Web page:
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Does anonymising job applications reduce gender bias?

Does anonymising job applications reduce gender bias? Anonymous recruitment seeks to limit managers’ reliance on stereotypes in employment decisions, thereby reducing discrimination. This paper aims to explore how managers interpret the information embedded in anonymised job applications and how they interpret the organisational priorities driving the adoption of anonymous recruitment.Design/methodology/approachSemi-structured interviews with 30 managers in two Australian public sector organisations were analysed.FindingsThe results showed that managers used implicit signals and cues to infer the gender identities of applicants in anonymised applications, reintroducing the possibility of bias. Managers perceived that anonymous recruitment sent positive external signals to prospective employees but were sceptical about its effectiveness.Research limitations/implicationsThe results showed that removing applicants’ names and identifying information from applications may not be sufficient to reduce bias. In organisations where managers are sympathetic to equity and diversity issues, use of anonymous recruitment may provoke resentment if managers perceive organisational distrust or inconsistent objectives. Limitations regarding the size and nature of the sample are acknowledged.Practical implicationsOrganisations seeking to reduce gender discrimination in recruitment may consider adopting standardised application procedures or training managers to understand how stereotypes affect evaluations. Organisations should also assess managerial support for, and understanding of, anonymous recruitment prior to implementation.Originality/valueThe findings add to existing knowledge regarding the effects of implicit gender signals in managers’ assessments and the effectiveness of anonymous recruitment in reducing gender bias. It also contributes to signalling theory by examining how managers interpret the signals conveyed in organisational policies. http://www.deepdyve.com/assets/images/DeepDyve-Logo-lg.png Gender in Management: An International Journal Emerald Publishing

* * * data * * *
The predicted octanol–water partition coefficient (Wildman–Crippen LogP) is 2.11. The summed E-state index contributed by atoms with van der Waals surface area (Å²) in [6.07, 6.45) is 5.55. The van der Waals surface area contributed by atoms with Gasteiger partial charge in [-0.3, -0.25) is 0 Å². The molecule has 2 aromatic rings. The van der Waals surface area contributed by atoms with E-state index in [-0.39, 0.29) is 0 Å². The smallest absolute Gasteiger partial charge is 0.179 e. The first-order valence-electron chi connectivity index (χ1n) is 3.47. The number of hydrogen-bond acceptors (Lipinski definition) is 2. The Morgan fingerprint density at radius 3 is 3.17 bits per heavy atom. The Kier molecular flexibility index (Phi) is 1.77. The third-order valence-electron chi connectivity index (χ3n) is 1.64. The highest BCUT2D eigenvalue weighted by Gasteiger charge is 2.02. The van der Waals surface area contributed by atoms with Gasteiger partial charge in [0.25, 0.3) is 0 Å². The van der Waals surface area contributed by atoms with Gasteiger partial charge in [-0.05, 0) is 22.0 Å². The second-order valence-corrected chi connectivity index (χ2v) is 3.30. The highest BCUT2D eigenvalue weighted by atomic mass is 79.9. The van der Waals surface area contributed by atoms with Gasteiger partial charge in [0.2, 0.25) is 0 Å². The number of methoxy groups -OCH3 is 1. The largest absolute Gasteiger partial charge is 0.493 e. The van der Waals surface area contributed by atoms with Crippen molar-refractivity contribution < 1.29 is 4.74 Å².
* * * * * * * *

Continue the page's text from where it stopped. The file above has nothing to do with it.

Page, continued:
Does anonymising job applications reduce gender bias?

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Publisher
Emerald Publishing
Copyright
© Emerald Publishing Limited
ISSN
1754-2413
DOI
10.1108/gm-03-2018-0037
Publisher site
See Article on Publisher Site

Abstract

Anonymous recruitment seeks to limit managers’ reliance on stereotypes in employment decisions, thereby reducing discrimination. This paper aims to explore how managers interpret the information embedded in anonymised job applications and how they interpret the organisational priorities driving the adoption of anonymous recruitment.Design/methodology/approachSemi-structured interviews with 30 managers in two Australian public sector organisations were analysed.FindingsThe results showed that managers used implicit signals and cues to infer the gender identities of applicants in anonymised applications, reintroducing the possibility of bias. Managers perceived that anonymous recruitment sent positive external signals to prospective employees but were sceptical about its effectiveness.Research limitations/implicationsThe results showed that removing applicants’ names and identifying information from applications may not be sufficient to reduce bias. In organisations where managers are sympathetic to equity and diversity issues, use of anonymous recruitment may provoke resentment if managers perceive organisational distrust or inconsistent objectives. Limitations regarding the size and nature of the sample are acknowledged.Practical implicationsOrganisations seeking to reduce gender discrimination in recruitment may consider adopting standardised application procedures or training managers to understand how stereotypes affect evaluations. Organisations should also assess managerial support for, and understanding of, anonymous recruitment prior to implementation.Originality/valueThe findings add to existing knowledge regarding the effects of implicit gender signals in managers’ assessments and the effectiveness of anonymous recruitment in reducing gender bias. It also contributes to signalling theory by examining how managers interpret the signals conveyed in organisational policies.

Journal

Gender in Management: An International JournalEmerald Publishing

Published: Nov 21, 2018

Keywords: Gender; Managers; Discrimination; Anonymous recruitment

References